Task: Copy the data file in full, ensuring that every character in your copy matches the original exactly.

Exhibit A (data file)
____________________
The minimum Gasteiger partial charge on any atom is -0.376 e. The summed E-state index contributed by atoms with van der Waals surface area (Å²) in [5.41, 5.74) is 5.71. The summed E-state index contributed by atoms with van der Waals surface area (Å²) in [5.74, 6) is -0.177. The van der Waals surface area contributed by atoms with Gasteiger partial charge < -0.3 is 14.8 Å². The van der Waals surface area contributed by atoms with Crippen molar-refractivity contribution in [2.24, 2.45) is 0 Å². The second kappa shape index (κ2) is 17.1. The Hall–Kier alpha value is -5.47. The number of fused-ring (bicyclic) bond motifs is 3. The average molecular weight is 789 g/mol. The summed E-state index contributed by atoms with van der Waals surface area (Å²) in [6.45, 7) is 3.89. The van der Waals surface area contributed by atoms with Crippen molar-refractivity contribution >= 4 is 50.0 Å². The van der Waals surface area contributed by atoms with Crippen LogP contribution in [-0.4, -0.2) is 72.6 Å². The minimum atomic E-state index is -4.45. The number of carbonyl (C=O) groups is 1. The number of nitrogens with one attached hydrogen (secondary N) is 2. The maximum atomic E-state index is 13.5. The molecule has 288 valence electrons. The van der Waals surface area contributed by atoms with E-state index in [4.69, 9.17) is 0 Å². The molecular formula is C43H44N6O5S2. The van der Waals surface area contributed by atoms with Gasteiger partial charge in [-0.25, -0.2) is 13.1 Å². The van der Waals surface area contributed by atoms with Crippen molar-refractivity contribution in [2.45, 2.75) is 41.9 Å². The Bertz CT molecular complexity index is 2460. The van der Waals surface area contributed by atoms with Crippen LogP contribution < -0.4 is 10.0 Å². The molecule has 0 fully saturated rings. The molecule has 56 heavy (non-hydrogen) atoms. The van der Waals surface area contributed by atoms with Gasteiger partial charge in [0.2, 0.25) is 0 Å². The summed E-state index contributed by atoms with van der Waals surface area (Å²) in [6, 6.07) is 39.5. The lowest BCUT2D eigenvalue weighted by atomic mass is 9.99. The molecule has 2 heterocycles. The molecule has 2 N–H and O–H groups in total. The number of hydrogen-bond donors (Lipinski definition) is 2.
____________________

The minimum Gasteiger partial charge on any atom is -0.376 e. The summed E-state index contributed by atoms with van der Waals surface area (Å²) in [5.41, 5.74) is 5.71. The summed E-state index contributed by atoms with van der Waals surface area (Å²) in [5.74, 6) is -0.177. The van der Waals surface area contributed by atoms with Gasteiger partial charge < -0.3 is 14.8 Å². The van der Waals surface area contributed by atoms with Crippen molar-refractivity contribution in [2.24, 2.45) is 0 Å². The second kappa shape index (κ2) is 17.1. The Hall–Kier alpha value is -5.47. The number of fused-ring (bicyclic) bond motifs is 3. The average molecular weight is 789 g/mol. The summed E-state index contributed by atoms with van der Waals surface area (Å²) in [6.45, 7) is 3.89. The van der Waals surface area contributed by atoms with Crippen molar-refractivity contribution >= 4 is 50.0 Å². The van der Waals surface area contributed by atoms with Crippen LogP contribution in [-0.4, -0.2) is 72.6 Å². The minimum atomic E-state index is -4.45. The number of carbonyl (C=O) groups is 1. The number of nitrogens with one attached hydrogen (secondary N) is 2. The maximum atomic E-state index is 13.5. The molecule has 288 valence electrons. The van der Waals surface area contributed by atoms with E-state index in [4.69, 9.17) is 0 Å². The molecular formula is C43H44N6O5S2. The van der Waals surface area contributed by atoms with Gasteiger partial charge in [-0.25, -0.2) is 13.1 Å². The van der Waals surface area contributed by atoms with Crippen molar-refractivity contribution in [2.45, 2.75) is 41.9 Å². The Bertz CT molecular complexity index is 2460. The van der Waals surface area contributed by atoms with Crippen LogP contribution < -0.4 is 10.0 Å². The molecule has 0 fully saturated rings. The molecule has 56 heavy (non-hydrogen) atoms. The van der Waals surface area contributed by atoms with Gasteiger partial charge in [0.2, 0.25) is 0 Å². The summed E-state index contributed by atoms with van der Waals surface area (Å²) in [6, 6.07) is 39.5. The lowest BCUT2D eigenvalue weighted by atomic mass is 9.99. The molecule has 2 heterocycles. The molecule has 2 N–H and O–H groups in total. The number of hydrogen-bond donors (Lipinski definition) is 2.